I have been trying to grow our native spicebush, Lindera benzoin, for several years.
The next street over from mine is called Spicebush Lane, so I guess our surrounding woods were at one time home to stands of spicebush plants.
It has wonderful qualities -- a spicy scent if you crush the leaves, its droopy fluttery leaves turn bright yellow in fall, and these delicate greenish yellow flowers pop out very early in the season.
It's a host for the spicebush swallowtail butterfly, along with sassafras. Red berries on female spicebush plants are a plus in the winter. Just a really great plant all around.
It is supposed to be an easy to grow, no fuss, very pretty native shrub, but I have had the darndest time getting them going.
Although it looks like the haze of flowers covers a large plant in the top photo, you can see here that my plants are still little.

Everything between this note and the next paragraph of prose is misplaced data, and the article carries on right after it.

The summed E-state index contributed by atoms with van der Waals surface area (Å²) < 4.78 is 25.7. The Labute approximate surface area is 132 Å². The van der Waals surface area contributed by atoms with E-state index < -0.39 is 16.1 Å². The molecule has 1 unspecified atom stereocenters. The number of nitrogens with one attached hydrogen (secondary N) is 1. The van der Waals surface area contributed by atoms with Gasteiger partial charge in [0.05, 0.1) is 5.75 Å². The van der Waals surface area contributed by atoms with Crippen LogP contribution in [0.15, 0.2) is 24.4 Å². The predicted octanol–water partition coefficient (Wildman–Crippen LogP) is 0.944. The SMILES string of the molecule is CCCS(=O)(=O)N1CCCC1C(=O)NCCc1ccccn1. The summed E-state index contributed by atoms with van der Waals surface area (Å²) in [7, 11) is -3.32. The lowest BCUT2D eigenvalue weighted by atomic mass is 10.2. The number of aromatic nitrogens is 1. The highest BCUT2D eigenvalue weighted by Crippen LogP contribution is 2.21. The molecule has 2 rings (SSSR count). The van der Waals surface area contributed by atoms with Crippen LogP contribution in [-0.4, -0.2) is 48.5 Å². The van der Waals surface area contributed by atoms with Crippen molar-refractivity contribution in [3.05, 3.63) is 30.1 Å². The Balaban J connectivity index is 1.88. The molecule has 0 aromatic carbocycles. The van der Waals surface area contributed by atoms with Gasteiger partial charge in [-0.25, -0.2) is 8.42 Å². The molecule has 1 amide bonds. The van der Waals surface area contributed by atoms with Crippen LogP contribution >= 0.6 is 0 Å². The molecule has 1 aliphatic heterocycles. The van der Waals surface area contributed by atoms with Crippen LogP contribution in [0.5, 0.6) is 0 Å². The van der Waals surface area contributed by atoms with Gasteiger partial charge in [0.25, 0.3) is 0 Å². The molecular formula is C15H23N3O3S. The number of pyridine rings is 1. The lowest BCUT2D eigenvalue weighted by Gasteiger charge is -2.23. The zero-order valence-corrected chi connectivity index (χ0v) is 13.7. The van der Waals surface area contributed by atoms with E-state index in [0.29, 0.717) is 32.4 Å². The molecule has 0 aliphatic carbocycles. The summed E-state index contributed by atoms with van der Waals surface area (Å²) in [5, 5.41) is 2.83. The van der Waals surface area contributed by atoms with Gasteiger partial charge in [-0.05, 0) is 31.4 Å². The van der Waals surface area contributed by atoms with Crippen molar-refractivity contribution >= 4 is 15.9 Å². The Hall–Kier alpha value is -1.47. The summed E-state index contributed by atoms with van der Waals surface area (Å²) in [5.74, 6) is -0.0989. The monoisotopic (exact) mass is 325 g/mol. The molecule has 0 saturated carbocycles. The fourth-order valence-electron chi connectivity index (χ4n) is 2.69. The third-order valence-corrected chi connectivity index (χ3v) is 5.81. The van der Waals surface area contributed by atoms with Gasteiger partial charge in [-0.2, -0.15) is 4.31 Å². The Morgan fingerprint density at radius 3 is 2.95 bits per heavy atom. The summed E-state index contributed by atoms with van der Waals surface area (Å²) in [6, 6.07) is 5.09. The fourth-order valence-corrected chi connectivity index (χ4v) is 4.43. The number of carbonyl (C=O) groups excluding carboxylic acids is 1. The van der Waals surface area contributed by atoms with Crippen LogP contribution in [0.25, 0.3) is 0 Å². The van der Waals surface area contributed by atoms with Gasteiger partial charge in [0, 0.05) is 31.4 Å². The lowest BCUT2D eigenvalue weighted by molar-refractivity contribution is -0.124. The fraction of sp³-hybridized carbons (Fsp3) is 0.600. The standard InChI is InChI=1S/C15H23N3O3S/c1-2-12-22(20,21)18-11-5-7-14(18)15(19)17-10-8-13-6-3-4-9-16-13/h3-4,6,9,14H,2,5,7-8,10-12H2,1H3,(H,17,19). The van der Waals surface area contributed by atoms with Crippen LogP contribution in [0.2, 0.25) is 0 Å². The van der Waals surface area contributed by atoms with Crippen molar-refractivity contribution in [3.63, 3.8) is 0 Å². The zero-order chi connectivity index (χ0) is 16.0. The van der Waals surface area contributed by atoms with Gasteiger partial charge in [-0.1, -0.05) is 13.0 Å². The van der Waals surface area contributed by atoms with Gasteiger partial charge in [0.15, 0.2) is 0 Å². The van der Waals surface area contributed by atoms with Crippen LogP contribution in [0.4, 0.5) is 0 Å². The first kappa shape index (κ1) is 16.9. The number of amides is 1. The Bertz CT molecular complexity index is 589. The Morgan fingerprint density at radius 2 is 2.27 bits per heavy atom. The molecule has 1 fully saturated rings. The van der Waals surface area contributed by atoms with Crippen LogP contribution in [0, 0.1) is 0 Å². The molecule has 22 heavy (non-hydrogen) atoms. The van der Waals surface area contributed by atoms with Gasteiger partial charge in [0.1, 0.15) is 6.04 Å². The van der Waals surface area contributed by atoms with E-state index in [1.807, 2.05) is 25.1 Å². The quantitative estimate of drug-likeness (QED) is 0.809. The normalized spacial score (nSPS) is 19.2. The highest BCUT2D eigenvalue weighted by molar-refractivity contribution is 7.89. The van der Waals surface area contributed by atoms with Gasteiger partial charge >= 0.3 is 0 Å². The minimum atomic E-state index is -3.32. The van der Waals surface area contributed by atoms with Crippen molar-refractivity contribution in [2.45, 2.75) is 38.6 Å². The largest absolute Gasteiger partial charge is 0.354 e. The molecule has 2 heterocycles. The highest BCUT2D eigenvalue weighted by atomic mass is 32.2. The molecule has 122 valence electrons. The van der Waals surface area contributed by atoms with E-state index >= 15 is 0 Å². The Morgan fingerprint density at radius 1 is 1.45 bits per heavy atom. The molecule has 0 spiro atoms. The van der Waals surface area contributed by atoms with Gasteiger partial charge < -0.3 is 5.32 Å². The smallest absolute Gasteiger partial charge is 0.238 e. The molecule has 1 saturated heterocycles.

I planted these two in 2006, from two-gallon nursery containers.
What you don't see are the several spicebush plants that died in the past six years, or the two that are still out in the meadow but no taller than the weeds in summer. They were planted in 2006 and 2007 but they have not grown. I thought they were in too much sun, or soil that was too dry, but most sources say Lindera benzoin is a tough plant that can take shade or sun, moist or drier.
A thriving, 10 foot tall mature spicebush will not overwhelm you, even in bloom, or in its golden fall color. It's a subtle plant, an overlooked plant in all seasons, but a lovely one.
Mine are trying as hard as they can not to overwhelm me at all.
And they are succeeding.